So the point is: creating an ergonomic station on which joint and muscle performance is optimized.


>My research findings are that you positively cannot test dynamic

>strength(isometrics is useless)accurately with either inertial or speed

>controlled devices--leading me to a combination of the two as necessary.


*** Well, I am convinced by the fact that speed controlled devices cannot be useful in determining dynamic strength accurately expecially if the goal is to verify training adaptations, since the best way is to determine it through testing the same exercise used in the training plan.

Anyway, our research group use for dynamic strength testing a device capable of measuring F,P, and V synchronized with 4 EMG called MuscleLab and developed by Dr.Bosco (Our research director). We basicly measure displacement of the weight pack and from there all the derived patterns. This system has been proved to be reliable (Bosco et al. 1995)



>Eccentric force generating capacities are NOT a function of the preceeding

>contractted force--initial eccentric force generating capacities range from 40

>% to ?? % higher than ending concentric force. As fatigue accumulates

>contracted force will diminish to 0 while initial eccentric force can be as

>high as 80% of starting eccentric force.


*** well...sometimes looks like terminology makes things hard to understand.

Contracted force means contractile force or concentric force ?????

Please clarify this point Mr.Telle.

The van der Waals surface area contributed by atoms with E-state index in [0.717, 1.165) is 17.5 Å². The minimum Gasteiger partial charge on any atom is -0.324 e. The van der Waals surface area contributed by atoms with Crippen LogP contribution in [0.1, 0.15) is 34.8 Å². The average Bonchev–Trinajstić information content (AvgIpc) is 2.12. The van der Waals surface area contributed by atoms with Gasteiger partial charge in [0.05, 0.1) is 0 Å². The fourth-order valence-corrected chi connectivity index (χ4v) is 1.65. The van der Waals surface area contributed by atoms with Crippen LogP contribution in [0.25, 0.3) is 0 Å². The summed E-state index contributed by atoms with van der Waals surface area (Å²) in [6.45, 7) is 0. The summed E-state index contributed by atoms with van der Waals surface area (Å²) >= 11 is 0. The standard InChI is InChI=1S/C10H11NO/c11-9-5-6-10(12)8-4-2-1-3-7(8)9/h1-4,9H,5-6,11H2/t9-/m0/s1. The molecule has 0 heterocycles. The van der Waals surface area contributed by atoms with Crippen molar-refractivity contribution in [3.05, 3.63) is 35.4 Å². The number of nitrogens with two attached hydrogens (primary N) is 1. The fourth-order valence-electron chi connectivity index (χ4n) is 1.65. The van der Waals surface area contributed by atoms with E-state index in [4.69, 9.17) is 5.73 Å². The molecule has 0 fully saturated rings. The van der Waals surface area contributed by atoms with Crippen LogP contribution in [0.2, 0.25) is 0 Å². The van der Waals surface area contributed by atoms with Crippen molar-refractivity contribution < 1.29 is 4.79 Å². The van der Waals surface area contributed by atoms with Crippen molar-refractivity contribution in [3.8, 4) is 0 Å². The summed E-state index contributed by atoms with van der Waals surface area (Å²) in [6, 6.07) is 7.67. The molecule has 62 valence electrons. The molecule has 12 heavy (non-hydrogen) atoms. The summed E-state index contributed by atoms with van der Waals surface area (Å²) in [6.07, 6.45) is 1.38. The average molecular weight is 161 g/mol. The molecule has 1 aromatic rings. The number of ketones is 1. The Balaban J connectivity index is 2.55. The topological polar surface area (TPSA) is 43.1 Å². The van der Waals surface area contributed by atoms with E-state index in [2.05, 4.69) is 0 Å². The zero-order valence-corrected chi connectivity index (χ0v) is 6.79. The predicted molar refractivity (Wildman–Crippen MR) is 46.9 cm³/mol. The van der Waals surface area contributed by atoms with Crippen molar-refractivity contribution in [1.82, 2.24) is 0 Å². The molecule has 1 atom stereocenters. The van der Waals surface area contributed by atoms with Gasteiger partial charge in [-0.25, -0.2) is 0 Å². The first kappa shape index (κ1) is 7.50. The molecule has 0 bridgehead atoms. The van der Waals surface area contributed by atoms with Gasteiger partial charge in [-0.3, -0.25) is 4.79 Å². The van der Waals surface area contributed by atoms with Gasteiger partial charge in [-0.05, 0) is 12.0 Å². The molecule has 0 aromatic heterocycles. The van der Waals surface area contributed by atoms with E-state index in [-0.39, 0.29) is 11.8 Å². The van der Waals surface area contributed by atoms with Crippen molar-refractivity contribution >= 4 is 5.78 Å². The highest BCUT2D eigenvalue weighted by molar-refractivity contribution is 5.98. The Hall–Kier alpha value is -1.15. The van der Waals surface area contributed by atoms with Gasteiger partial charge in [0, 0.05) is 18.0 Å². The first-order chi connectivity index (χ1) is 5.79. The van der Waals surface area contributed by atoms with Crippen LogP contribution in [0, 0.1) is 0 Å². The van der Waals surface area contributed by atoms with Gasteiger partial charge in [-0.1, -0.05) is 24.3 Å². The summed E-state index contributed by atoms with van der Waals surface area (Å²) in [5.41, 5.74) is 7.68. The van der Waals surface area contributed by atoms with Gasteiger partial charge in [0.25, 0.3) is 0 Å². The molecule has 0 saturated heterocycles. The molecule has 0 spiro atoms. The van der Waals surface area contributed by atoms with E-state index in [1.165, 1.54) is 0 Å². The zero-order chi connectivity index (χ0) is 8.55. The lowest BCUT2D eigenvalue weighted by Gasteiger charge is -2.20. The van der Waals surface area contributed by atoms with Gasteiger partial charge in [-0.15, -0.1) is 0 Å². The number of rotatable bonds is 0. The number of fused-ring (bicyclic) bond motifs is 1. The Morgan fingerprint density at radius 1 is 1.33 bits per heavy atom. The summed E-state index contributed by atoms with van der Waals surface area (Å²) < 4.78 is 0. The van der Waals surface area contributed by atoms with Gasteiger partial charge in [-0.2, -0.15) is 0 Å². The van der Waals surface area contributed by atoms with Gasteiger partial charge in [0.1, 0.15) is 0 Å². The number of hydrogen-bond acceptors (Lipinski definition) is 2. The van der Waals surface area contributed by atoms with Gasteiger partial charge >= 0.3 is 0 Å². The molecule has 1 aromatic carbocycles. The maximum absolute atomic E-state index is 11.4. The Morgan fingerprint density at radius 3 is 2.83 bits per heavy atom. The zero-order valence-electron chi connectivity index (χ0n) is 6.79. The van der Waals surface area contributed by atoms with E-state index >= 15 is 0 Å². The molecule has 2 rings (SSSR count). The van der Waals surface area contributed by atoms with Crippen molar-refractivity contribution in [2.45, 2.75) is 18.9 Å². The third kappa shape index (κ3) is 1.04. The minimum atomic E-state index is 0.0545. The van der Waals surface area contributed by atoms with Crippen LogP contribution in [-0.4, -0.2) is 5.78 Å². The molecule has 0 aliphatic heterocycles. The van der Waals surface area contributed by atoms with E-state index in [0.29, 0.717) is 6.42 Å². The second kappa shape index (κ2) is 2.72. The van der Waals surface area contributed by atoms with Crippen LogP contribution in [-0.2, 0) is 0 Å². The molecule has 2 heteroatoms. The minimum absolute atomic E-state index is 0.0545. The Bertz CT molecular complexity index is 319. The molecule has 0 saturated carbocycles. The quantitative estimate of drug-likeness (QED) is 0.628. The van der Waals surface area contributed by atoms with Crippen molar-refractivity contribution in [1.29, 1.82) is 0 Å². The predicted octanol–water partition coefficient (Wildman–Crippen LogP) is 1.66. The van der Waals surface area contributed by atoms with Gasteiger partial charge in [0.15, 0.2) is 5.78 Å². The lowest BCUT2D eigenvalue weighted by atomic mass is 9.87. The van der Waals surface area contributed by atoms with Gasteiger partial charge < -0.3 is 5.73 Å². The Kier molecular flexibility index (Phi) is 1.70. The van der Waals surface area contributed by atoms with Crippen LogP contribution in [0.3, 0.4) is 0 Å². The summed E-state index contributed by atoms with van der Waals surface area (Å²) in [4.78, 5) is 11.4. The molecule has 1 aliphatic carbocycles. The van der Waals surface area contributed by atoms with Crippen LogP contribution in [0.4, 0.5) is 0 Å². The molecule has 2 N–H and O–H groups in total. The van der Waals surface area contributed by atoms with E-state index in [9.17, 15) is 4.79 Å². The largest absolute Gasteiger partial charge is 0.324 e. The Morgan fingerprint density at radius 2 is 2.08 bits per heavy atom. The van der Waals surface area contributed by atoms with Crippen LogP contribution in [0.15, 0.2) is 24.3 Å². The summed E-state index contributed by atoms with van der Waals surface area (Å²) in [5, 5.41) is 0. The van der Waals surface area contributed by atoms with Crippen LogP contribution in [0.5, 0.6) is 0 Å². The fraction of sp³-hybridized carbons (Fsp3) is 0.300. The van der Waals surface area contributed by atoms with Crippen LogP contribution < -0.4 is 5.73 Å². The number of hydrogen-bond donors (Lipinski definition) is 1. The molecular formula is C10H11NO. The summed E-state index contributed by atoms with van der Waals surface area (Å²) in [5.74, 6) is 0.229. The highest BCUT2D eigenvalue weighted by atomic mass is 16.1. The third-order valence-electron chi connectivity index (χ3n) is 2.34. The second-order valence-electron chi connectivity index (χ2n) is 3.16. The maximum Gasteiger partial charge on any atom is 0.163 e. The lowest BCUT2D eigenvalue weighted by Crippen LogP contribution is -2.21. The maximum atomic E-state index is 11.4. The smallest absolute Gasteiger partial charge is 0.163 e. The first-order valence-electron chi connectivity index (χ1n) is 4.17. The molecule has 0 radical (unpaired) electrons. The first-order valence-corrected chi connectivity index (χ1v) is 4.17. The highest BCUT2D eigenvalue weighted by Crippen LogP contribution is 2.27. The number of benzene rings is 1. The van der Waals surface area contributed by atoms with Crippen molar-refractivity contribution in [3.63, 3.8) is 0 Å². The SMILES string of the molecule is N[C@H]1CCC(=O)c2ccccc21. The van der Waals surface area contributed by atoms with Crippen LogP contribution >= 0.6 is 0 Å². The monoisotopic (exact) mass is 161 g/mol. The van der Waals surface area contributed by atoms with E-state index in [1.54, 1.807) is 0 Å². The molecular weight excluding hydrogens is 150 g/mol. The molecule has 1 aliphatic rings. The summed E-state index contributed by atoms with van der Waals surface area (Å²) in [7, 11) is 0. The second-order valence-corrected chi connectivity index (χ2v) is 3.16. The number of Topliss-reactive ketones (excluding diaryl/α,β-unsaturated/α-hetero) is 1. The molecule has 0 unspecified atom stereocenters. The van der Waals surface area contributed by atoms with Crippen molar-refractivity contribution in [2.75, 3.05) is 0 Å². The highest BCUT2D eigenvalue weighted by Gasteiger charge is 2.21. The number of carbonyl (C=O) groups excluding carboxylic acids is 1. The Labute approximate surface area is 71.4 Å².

> I have never tested absolute

>eccentric strength


*** I do not see why we need it and how we can determine it.......


>--this still needs to be mapped9high injury potentialalready

>discussed by Siff---also for anyone interested, contracted position eccentric

>force levels effect longest position eccentric forces--with the effect

>apparently amplified by fatigue. It follows that if the longer position is the

>more productive range to exercise(authors belief)--then maximal contracted

>eccentric force must be reduced !


*** I am sorry......but again this point is not clear to me,


By the way, let me add some cents:

If we need to evaluate mechanical and neuromuscular characteristics of a Leg Extension (i.e.) build with different cam design or pullleys, we need absolutely to evaluate one single rep for the following reason:

1) Avoid Re-use of elastic energy

2) Avoid potentiationof neural activity following a rapid eccentric phase

both showing when performing more than 1 rep.

Possibly, we need to evaluate mainly the concentric component, since this one is the one mostly affected my torque capabilities.

The study of the eccentric part would be interesting just later.


Another point is:

In order to work as planned, the weights on a cam-ype machine, need to be moved at a constant low velocity.

How can we measure reliably EMG patterns if we are asking subjects at a constant velocity something ?

Which can be the optimal velocity for testing ?


Or......

At which speed is the function of a cam optimized ?


This discussion is becoming always more interesting and stimulating,

I hope there will be more and more people involved in the next days,


Marco Cardinale





ffff,0000,0000-----------------------------------------------------

Marco Cardinale, M.S.S.

Associate Editor Coaching & Sport Science Journal

Email:marcar@meda.it

Fax:+39-0771-500932

Phone:+39-0335-6773389

ffff,0000,0000---------------------------------

Winners are people like
you , wich make the World a place a little bit better to live

-------------------------------------------------------------------
To unsubscribe send UNSUBSCRIBE BIOMCH-L to LISTSERV@nic.surfnet.nl
For information and archives: http://www.bme.ccf.org/isb/biomch-l
-------------------------------------------------------------------